The Boys in the Band invites you to attend a birthday party from the gay hell of 50 years ago, when the love that dared not speak its name really was a hush-hush affair. Mart Crowley composed his dramatic comedy in the years shortly before the Stonewall uprising, and his play sharply reflects the manners and morals of upper middle class gay male existence as it was gingerly lived in New York City back then.
A long-running Off Broadway sensation in 1968 and then a controversial film (featuring its original stage actors) in 1970, The Boys in the Band eventually was dismissed, in the bright light of latter-day social change, as a rather shady depiction of gay men. Thanks to its excellent new Broadway production, which bowed tonight at the Booth Theatre, The Boys in the Band is revealed to be a trenchant period drama that dazzles contemporary viewers with a barrage of explosive laughs even as its smart staging respects the thorny past.
Crowley sets his story one night in a snazzy apartment, where Michael (Jim Parsons), a 30-something writer, throws an intimate birthday bash for his best frenemy Harold (Zachary Quinto). Unexpectedly dropping into this flamboyant assembly of representative gay gents is Alan (Brian Hutchison), Michael’s presumably heterosexual friend from college days. Appalled to find himself amid such queer company, the distraught Alan inexplicably sticks around to become ensnared in a drunken truth-telling game during which most of the men own up to the deepest loves of their lives.
In terms of dramaturgy, rather than social significance and content, The Boys in the Band is a slickly-written piece of boulevard-type drama that is distinguished by the playwright’s adroit ability to create distinct characterizations of people; to say nothing of his expertise in lobbing corrosive wisecracks and crafting wickedly amusing exchanges. It is fiercely funny. Let’s also note that Crowley’s wonderfully actable dialogue can be rude in spots but it is never crude, with nary an f-bomb in it. As a frank, even fearless, time capsule of gay urban life from half a century ago, the work has acquired a certain gravitas today that poignantly underscores its remarkably entertaining qualities.
Joe Mantello, one of the top directors around, delivers quite a seductive production. The playwright has trimmed some needless frou-frou from his text and eliminated the intermission, so that the show runs about 110 minutes. Mantello initially paces these proceedings quickly as the different guests arrive and then strategically modulates the tempo as the story’s dramatics flare up and wane. All the while, Hugh Vanstone’s lighting skillfully suggests the passage of time even as it gradually develops a boozy atmosphere.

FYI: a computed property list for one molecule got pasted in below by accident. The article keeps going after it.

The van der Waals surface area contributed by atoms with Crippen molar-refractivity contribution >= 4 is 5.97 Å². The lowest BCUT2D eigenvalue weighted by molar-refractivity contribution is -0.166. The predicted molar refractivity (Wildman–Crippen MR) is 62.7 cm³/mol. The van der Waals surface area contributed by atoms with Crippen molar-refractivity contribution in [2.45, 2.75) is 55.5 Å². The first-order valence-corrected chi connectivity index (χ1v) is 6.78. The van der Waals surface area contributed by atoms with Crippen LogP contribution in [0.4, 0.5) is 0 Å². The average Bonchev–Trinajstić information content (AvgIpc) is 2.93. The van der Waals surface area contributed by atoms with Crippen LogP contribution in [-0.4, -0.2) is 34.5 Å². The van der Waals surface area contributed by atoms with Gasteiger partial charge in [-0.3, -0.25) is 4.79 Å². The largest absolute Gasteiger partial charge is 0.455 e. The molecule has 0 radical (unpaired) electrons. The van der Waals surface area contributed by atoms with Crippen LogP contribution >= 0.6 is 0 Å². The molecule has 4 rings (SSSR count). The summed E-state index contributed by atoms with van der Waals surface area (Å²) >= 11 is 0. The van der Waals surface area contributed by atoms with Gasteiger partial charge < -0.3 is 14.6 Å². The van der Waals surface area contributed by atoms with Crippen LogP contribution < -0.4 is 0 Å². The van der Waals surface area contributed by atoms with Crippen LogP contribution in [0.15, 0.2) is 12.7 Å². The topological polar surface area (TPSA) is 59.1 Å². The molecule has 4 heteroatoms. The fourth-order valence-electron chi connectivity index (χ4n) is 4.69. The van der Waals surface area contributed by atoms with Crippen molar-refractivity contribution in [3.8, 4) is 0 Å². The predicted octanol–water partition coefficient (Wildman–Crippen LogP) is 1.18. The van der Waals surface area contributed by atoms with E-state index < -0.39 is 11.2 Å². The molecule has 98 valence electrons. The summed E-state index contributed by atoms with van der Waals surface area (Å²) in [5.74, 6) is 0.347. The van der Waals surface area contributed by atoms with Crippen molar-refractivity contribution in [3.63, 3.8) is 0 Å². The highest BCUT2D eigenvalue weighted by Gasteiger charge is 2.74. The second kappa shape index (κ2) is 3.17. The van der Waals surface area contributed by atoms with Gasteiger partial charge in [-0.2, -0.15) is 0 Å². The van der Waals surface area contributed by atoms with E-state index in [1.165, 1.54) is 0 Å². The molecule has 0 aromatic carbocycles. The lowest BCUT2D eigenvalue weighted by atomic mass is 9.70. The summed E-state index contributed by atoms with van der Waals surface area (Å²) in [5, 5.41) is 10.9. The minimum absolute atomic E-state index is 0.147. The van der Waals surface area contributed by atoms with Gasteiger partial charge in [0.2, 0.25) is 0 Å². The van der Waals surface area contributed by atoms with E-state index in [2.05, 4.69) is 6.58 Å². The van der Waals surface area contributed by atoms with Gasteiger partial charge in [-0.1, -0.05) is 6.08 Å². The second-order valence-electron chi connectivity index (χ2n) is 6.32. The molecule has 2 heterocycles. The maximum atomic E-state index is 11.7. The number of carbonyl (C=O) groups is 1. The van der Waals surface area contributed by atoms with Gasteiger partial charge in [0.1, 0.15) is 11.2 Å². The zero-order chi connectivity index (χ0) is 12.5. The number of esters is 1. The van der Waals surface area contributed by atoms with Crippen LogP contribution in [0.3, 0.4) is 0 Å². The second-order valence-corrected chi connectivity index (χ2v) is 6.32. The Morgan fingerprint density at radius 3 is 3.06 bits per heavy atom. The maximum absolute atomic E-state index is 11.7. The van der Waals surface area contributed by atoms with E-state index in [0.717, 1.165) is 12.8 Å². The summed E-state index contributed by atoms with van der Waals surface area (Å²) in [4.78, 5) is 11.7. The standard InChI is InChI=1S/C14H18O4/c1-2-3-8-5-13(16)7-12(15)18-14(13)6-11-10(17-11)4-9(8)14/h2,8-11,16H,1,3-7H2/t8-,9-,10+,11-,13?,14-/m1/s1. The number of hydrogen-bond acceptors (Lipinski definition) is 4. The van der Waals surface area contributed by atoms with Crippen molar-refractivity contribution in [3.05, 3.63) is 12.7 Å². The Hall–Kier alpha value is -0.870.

Employing openly gay actors for this production pays off in several ways. First, as the show opens on the eve of Gay Pride month, it publically illustrates how significantly our social mores have evolved since the play’s original day. Secondly and more essentially, these actors appear natural in their characterizations while their body language is exceptionally expressive. It is interesting to note how the reddish-colored velour that dominates designer David Zinn’s glossy, Sixties-chic, bi-level setting varies in many shades ranging from lavender to mauve to magenta, depending upon the lighting. So, too, do the play’s individuals represent different sorts of gay men.
Under Mantello’s astute guidance, a terrific ensemble sweeps the audience along on the story’s increasingly emotional roller-coaster ride as ribald laughter gives way to tears.
A slight Southern drawl betraying the character’s provincial roots, Jim Parsons’ testy nature as Michael suggests that he’s not as sophisticated as he strains to be. So when the party he anxiously hosts goes off the rails, it seems instinctive for Michael to resort to swilling liquor, which brings out his uglier side. As Michael’s supportive buddy Donald, Matt Bomer tends to fade in the glare of flashier personalities, but he lends the character a watchful quality as one of those deferential souls who is content to observe others. Zachary Quinto, sporting mod duds and a formidable cool as Harold, the b-day boy, gives every deliberate word he slowly utters a sardonic edge that cuts deeply. Brian Hutchison’s uninvited Alan looks woefully (and appropriately) out of his square element.
Lounging about in tight white jeans, Andrew Rannells is every inch a pretty boy on the constant prowl who obviously chafes at his bonds to a tautly buttoned-down lover firmly depicted by Tuc Watkins. Michael Benjamin Washington’s mild-mannered African-American character endures racist ribbing in an effort to be included as simply one of the boys. Charlie Carver sweetly hangs out as the dumb bunny gift-wrapped for Harold’s delectation. Wearing be-flowered shorts and leopard-print loafers as Emory, the fey interior decorator whose bold demeanor freaks Alan into a rage, Robin de Jesus speaks in a gritty outer borough accent that indicates he can fearlessly take care of himself. Not incidentally, the period clothes designed by David Zinn offer visual clues to these assorted individuals.
Whether they are camping it up to “Heat Wave” or wallowing down in the depths of self-loathing, the members of Mart Crowley’s Band embody the damaged offspring of a repressive era that has passed, hopefully never to return. And, as troubled as they may be, these boys offer splendid company on Broadway.
The Boys in the Band opened May 31, 2018, at the Booth Theatre and runs through August 11. Tickets and information: boysintheband.com